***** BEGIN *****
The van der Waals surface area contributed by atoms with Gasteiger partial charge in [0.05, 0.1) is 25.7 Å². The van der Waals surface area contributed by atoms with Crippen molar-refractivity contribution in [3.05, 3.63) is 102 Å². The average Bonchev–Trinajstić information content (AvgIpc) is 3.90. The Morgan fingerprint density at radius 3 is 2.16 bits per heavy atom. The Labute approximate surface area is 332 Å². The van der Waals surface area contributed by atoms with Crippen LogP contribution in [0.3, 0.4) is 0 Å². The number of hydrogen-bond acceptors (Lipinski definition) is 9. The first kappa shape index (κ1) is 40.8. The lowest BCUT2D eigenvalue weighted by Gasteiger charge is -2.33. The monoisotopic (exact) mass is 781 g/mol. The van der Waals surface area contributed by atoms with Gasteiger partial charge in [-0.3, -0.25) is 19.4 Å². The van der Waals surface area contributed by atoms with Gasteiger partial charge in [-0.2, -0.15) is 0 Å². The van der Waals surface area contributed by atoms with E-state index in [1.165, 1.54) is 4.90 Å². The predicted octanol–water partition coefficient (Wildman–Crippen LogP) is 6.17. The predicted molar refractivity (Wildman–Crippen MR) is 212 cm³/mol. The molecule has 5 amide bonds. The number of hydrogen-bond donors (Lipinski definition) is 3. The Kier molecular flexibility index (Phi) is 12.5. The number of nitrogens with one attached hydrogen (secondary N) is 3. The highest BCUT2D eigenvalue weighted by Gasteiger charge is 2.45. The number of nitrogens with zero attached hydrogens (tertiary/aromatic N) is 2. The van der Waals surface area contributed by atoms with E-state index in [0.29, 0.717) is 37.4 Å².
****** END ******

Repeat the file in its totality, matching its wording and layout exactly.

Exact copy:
The van der Waals surface area contributed by atoms with Gasteiger partial charge in [0.05, 0.1) is 25.7 Å². The van der Waals surface area contributed by atoms with Crippen molar-refractivity contribution in [3.05, 3.63) is 102 Å². The average Bonchev–Trinajstić information content (AvgIpc) is 3.90. The Morgan fingerprint density at radius 3 is 2.16 bits per heavy atom. The Labute approximate surface area is 332 Å². The van der Waals surface area contributed by atoms with Crippen LogP contribution in [0.3, 0.4) is 0 Å². The number of hydrogen-bond acceptors (Lipinski definition) is 9. The first kappa shape index (κ1) is 40.8. The lowest BCUT2D eigenvalue weighted by Gasteiger charge is -2.33. The monoisotopic (exact) mass is 781 g/mol. The van der Waals surface area contributed by atoms with Gasteiger partial charge in [-0.3, -0.25) is 19.4 Å². The van der Waals surface area contributed by atoms with Gasteiger partial charge in [-0.2, -0.15) is 0 Å². The van der Waals surface area contributed by atoms with E-state index in [1.165, 1.54) is 4.90 Å². The predicted octanol–water partition coefficient (Wildman–Crippen LogP) is 6.17. The predicted molar refractivity (Wildman–Crippen MR) is 212 cm³/mol. The molecule has 5 amide bonds. The number of hydrogen-bond donors (Lipinski definition) is 3. The Kier molecular flexibility index (Phi) is 12.5. The number of nitrogens with one attached hydrogen (secondary N) is 3. The highest BCUT2D eigenvalue weighted by Gasteiger charge is 2.45. The number of nitrogens with zero attached hydrogens (tertiary/aromatic N) is 2. The van der Waals surface area contributed by atoms with E-state index in [0.29, 0.717) is 37.4 Å².